• Strengthening a true interdisciplinary approach to product lifecycle from concept to service and recycle
  • Upstream integration of Industrie 4.0/IoT in design - model-based engineering
  • Downstream integration in service to effectively connect product with quality, safety and maintenance
  • Extending the focus of lifecycle management tools across the value chain
  • Equipping PLM to support the design and operational aspects of communicating products

Will Valencak, John Rogers

Gaining Value through IoT, Data and Proactive Service

STERIS Corporation, a global $3.35B company servicing the healthcare, life sciences and other industries, has multiple lines of business, including the manufacture and servicing of capital medical sterilization equipment installed in hospitals, pharmaceutical companies and research laboratories. STERIS has embarked on an Internet of Things (IoT) project to send cycle and alarm information back to a central office, and to dispatch field service technicians to proactively service equipment.

John Rogers and Will Valencak from STERIS’ ProConnect IoT Team joined PI to discuss:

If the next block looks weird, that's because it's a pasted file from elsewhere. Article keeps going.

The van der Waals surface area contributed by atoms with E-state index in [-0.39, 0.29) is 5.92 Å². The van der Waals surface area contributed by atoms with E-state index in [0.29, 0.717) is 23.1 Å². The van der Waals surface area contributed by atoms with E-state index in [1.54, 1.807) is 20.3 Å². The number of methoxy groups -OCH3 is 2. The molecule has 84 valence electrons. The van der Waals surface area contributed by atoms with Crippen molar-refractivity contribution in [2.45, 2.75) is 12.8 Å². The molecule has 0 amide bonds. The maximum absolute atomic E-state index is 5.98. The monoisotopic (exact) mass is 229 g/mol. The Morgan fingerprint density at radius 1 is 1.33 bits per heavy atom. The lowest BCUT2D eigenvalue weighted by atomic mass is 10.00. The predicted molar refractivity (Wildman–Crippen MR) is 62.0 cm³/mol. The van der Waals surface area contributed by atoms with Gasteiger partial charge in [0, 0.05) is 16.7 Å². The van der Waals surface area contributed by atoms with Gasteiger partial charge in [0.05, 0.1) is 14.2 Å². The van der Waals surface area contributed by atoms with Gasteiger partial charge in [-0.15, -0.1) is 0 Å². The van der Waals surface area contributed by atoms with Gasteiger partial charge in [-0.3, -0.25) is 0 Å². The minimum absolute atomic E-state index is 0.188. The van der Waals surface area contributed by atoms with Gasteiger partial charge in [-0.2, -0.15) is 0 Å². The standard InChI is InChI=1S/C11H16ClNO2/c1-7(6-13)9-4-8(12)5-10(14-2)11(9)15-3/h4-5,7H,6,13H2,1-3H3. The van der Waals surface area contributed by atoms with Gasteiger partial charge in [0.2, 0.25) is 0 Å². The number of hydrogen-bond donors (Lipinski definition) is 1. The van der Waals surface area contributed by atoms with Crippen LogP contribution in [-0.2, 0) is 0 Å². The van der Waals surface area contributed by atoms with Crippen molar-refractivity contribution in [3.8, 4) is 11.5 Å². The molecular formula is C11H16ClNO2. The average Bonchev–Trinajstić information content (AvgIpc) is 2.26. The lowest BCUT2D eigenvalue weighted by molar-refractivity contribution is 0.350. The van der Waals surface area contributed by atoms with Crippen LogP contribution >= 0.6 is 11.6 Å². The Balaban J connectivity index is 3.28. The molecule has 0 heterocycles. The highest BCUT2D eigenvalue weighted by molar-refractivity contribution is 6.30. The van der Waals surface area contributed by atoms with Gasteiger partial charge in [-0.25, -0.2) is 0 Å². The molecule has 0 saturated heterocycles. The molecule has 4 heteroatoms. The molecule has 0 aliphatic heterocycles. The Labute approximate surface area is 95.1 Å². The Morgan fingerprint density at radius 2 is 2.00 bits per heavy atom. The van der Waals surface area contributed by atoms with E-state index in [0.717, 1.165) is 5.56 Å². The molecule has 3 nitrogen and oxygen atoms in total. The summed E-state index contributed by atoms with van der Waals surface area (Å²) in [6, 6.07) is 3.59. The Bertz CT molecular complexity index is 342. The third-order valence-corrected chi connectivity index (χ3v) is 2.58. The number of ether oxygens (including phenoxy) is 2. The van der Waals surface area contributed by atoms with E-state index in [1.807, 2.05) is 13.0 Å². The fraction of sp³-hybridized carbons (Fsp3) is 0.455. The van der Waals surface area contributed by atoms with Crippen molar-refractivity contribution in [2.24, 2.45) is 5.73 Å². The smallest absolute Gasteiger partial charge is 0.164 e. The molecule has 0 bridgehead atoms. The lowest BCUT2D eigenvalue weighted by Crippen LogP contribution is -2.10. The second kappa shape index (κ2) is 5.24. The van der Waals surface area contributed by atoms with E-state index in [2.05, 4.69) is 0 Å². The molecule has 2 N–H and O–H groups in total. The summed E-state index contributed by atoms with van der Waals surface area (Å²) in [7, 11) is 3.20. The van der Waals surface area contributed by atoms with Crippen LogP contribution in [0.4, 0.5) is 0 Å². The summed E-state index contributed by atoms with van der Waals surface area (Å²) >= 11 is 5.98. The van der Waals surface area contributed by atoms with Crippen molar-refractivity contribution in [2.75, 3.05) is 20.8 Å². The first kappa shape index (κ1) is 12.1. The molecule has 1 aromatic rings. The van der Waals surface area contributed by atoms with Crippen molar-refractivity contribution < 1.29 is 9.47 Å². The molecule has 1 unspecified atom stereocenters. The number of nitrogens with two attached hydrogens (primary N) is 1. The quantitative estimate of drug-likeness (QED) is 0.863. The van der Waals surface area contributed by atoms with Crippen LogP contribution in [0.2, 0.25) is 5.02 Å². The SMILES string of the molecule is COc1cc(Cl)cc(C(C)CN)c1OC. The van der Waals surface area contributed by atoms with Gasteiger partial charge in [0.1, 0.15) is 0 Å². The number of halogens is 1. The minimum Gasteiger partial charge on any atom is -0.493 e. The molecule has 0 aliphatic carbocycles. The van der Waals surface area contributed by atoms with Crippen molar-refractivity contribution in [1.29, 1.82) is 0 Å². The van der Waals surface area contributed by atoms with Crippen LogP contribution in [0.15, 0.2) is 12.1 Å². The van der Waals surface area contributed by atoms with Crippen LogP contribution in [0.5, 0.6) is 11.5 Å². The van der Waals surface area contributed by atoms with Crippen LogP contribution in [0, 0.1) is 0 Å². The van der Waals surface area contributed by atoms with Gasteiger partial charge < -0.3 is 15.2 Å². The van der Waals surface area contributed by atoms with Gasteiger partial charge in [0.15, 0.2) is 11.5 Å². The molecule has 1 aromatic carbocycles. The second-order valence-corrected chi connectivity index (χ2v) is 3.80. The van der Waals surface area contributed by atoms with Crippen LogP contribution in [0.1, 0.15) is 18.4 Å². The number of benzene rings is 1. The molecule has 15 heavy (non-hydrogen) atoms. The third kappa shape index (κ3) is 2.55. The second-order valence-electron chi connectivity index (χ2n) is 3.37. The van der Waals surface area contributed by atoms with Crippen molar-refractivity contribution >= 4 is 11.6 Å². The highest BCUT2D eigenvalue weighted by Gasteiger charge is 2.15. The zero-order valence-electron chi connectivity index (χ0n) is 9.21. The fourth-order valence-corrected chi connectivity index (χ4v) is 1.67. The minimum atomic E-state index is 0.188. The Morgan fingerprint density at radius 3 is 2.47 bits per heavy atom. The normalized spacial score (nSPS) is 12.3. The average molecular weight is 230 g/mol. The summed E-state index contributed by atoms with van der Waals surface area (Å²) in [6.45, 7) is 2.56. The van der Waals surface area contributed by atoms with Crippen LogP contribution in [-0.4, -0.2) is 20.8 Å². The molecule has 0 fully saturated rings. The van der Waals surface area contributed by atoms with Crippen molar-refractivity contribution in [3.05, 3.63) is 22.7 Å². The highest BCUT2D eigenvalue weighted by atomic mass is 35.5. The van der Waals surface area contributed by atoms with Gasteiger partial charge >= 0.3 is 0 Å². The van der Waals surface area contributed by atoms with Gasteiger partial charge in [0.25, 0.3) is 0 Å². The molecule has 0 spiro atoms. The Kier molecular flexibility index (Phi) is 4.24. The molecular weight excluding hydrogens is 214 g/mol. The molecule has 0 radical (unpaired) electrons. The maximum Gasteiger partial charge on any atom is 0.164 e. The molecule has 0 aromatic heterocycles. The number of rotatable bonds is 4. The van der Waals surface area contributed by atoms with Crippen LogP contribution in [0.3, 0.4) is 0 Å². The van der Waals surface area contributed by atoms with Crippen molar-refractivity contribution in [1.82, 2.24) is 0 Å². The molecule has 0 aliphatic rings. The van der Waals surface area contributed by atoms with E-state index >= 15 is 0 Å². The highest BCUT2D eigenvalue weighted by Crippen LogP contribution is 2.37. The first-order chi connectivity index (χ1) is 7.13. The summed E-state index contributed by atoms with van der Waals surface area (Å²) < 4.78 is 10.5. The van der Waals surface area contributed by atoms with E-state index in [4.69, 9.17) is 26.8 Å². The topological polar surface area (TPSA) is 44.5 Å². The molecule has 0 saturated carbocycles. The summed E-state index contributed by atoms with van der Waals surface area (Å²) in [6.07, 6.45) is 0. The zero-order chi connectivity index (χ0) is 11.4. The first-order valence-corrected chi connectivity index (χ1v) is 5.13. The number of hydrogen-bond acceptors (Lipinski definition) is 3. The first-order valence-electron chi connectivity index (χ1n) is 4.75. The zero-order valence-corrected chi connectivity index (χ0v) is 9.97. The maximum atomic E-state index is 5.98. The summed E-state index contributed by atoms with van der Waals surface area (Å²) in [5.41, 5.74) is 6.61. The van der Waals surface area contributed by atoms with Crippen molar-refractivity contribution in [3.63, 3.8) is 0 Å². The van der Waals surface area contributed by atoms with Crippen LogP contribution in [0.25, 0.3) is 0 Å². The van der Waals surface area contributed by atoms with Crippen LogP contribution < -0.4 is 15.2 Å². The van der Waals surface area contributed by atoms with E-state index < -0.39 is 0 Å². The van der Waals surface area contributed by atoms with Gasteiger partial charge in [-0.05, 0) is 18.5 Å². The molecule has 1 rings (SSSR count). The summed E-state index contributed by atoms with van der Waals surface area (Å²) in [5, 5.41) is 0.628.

• Implementation of the ThingWorx platform
  • How IoT enables product innovation
  • Real-time analysis of collected data
  • How Big Data and analytics allows you to extract value from IoT
  • Value of deploying an IoT solution within the business

Julie DeMeester

Engineering for the Internet of Things (IoT) - From Physical Product to Digital Experience

The IoT is bringing about unprecedented opportunity to accelerate innovation, meet increasing consumer expectations and gain advantages in a new era of competition. But taking advantage of this opportunity requires thinking about products in new ways. IoT products are more than stand-alone devices - they are complex systems that interact with other products and systems, and involve new ways of user interaction, including web and mobile. Designing products that provide a digital experience for the end user increases the complexity in an already challenging product development process.  

In this session, you can learn about the business opportunity for manufacturers associated with the IoT.   We hear how Raytheon is using the latest tools and technologies to implement model-based engineering (MBE) and linking lifecycle data to:

  • Integrate tools and engineering disciplines  
  • Streamline their development processes  
  • Meet the challenges of IoT product development